Pe‘ahi Ola made of pandanus leaves, abalone shell, and cordage, 2001.
THREADS OF TIME
Late afternoon sunlight spills across the wooden deck fronting Marzan’s home while a misty rain drifts over the hillside. A pattern of black tattoos encircles Marzan’s upper forearms. The banded lines that anchor the design, he explains, represent the ‘ūniki (graduation) classes from kumu Lake. Marzan was among the last students taught by the esteemed kumu, who passed away in 2008. In his final days, aware of his impending demise, Lake asked his successors to hold ‘ūniki rites for Marzan, which they did three years later. A pattern on both edges of the band stands for the heiau on Hawai‘i Island—Pu‘ukoholā, Mailekini and Hale o Kapuni—that the hālau continues to honor each year. Of the pattern facing him, he says, “It’s a reminder of the ‘ike that kumu Lake passed to me.” He then traces his forefinger over the opposite edge. “And this last line,” he says, “represents my responsibility to share it outward into the future.”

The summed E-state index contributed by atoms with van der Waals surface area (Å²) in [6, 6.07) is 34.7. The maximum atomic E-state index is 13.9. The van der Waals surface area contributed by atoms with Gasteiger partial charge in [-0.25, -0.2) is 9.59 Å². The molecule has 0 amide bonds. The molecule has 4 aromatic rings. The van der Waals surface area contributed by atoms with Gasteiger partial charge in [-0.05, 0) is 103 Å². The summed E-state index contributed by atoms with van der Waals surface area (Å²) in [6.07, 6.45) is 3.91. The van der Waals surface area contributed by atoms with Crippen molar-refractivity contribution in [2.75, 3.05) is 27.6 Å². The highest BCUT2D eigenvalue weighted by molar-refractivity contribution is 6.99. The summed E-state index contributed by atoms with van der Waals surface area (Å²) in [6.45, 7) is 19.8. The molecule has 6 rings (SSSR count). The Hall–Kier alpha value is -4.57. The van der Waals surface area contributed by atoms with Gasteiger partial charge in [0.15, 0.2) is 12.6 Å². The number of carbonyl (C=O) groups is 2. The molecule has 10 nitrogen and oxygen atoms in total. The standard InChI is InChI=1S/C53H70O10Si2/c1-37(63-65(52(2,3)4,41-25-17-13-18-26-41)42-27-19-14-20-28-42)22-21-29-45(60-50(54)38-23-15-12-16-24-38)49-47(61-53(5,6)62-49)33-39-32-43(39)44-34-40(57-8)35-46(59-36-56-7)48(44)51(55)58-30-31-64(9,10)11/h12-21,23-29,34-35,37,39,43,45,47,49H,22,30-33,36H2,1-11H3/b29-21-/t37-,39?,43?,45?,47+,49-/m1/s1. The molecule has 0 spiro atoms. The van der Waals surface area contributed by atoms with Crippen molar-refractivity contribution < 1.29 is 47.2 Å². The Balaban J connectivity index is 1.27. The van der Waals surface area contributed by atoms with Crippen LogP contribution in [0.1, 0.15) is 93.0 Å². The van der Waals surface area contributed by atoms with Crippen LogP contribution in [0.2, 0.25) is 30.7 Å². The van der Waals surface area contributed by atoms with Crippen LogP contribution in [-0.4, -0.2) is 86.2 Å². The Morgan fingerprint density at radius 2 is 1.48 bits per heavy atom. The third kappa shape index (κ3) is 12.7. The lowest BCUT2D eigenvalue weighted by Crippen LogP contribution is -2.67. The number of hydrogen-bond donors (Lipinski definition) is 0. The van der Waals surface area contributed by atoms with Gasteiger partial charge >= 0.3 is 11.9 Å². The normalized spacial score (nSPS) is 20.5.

On the table next to us are the two hats made by his great-grandmother, which he keeps tucked away in his home. While somewhat frayed, they could still be fashionably worn today. Marzan is seated on a wooden stool, holding the pe‘ahi in his left hand while the fingers of his right nimbly wind niu thread between the coconut midribs of the handle. “I’m not making this so the British Museum can add another fan to their collection,” he tells me. “This is to create a continuum of culture because if this practice does not continue or if the mindset and intentions in creating these fans are not carried on, culture dies.” He imagines that someone will pick up his fan one day, like he picked up his great-grandmother’s hats decades ago, and launch another illuminating journey. “Seven generations from now, they’re not going to have me to tell them how to do this. But they’ll have this fan.”